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Baker Report: Honoring King’s Legacy

January 16, 2015
NIU President Doug Baker

NIU President Doug Baker

As the Martin Luther King Jr. holiday approaches, I want to take time to talk about how we as a university can honor the legacy and ideals of Dr. King.

As an academic institution, we encourage our students to explore new ideas and express their diverse thoughts in constructive ways, and this exchange of competing ideas is an important catalyst for the expansion of knowledge.

Students learn from those whose experiences, beliefs and perspectives are different from their own, and a richly diverse intellectual and social environment such as the NIU campus provides an opportunity to enrich the educational experience of all of our students.

At college, students encounter ideas, books and people that challenge their preconceived ideas and beliefs and help them form independent judgments. This challenges stereotypical preconceptions and encourages critical thinking, which is a key outcome of higher education.

These ideals are reflected in our mission and vision statement: “The university values a community of diverse people, ideas, services and scholarly endeavors in a climate of respect for the intrinsic dignity of each individual.”

As NIU strives to be a model 21st century institution of higher education, we recognize the diversity of the region we serve. NIU celebrates its many cultural differences and is committed to treating each individual with respect in a campus culture that can openly discuss important issues in a constructive fashion. After all, that’s what the college experience – and the NIU experience in particular – is all about.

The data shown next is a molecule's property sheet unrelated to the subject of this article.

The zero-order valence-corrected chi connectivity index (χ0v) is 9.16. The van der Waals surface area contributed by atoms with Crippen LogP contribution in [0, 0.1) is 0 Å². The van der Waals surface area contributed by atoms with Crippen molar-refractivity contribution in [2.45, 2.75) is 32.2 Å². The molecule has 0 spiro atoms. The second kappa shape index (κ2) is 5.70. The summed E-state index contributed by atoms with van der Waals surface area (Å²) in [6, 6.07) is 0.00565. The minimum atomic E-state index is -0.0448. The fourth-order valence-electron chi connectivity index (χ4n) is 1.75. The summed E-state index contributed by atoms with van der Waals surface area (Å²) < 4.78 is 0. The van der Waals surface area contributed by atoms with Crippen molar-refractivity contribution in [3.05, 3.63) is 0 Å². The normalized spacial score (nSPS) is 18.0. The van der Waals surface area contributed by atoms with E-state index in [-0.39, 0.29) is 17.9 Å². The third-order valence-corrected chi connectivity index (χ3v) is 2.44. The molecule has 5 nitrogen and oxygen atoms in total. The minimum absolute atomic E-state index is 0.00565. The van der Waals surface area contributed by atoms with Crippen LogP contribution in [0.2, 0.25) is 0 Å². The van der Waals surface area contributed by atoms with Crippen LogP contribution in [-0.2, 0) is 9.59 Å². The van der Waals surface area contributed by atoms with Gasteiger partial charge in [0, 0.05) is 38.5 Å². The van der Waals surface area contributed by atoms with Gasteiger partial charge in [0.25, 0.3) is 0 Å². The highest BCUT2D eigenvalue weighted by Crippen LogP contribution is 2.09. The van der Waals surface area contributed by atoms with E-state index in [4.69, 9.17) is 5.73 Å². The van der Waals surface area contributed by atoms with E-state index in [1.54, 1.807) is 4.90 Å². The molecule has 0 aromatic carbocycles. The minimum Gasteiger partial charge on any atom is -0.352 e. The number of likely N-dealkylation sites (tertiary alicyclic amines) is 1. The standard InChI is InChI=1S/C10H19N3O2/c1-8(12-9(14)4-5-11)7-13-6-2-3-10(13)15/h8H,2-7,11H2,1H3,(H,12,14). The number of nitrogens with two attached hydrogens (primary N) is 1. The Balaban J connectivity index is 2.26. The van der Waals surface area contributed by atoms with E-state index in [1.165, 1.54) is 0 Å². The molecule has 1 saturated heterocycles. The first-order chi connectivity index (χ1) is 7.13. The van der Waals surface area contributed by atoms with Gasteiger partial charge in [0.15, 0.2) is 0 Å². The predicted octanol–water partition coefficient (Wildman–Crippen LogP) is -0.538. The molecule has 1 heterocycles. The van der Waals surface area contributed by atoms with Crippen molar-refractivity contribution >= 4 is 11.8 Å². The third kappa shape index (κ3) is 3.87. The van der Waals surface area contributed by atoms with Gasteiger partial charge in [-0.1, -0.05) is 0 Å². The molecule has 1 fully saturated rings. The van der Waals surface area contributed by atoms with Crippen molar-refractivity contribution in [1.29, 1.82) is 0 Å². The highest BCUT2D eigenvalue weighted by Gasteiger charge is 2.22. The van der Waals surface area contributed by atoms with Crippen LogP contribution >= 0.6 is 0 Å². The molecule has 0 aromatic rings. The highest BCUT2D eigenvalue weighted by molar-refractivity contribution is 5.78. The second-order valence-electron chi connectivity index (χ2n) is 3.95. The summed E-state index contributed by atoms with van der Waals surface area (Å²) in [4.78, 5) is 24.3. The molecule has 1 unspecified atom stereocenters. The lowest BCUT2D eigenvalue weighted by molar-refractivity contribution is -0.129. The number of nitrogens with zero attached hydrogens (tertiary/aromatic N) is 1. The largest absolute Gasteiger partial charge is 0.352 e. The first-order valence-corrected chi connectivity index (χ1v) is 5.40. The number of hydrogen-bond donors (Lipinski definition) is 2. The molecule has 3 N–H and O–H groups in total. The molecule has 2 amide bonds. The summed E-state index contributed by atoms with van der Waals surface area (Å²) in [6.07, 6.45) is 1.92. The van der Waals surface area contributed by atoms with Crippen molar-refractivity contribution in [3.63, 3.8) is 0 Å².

Recent events in Paris have shown us why it is so important that we build respectful relationships, have dialogue and work for the common good, no matter your faith, ethnicity, gender or socioeconomic background. We need to strive for a pluralistic and respectful environment and build that kind of society.

Dr. Martin Luther King Jr. Service Week poster

NIU promotes these ideals in many ways, and among them are campus events and service learning. I invite all of our students (and the rest of our campus community) to take part in next week’s MLK service week activities promoting civic reflection, community service, equality and diversity awareness throughout campus and in the community. As our first-year common reading experience author Eboo Patel noted this fall, these activities are important in helping us build trust, respect and relationships as we strive to build the common good, and in turn, it is our hope that they continue to strengthen our inclusive culture.

Finally, I have regularly used this forum to talk about aligning resources in support of our mission and vision. Diversity is another area where we are aligning our resources in support of an institutional priority. Last year, Lisa Freeman and I appointed a Diversity and Inclusion Task Force co-chaired by Athletics Director and AVP Sean Frazier and Board of Trustees Professor Laura Vasquez.

The task force’s work was completed this fall; one of the key recommendations was the establishment of a chief diversity office for NIU. We are initiating that search using an open position formerly funded in the Office of the Provost and Executive Vice President area to support it. Shortly, we will establish a committee to begin the national search to fill this position. Our heartfelt thanks to the task force members for their broad, deep and important work. The final report can be found on my website.

I am excited about welcoming this person to the president’s cabinet, and Provost and EVP Freeman and I look forward to working with him or her to further strengthen the NIU values of equality, diversity, inclusion and community in our student body, our faculty and staff, alumni and in the community and region we serve.

Together Forward,

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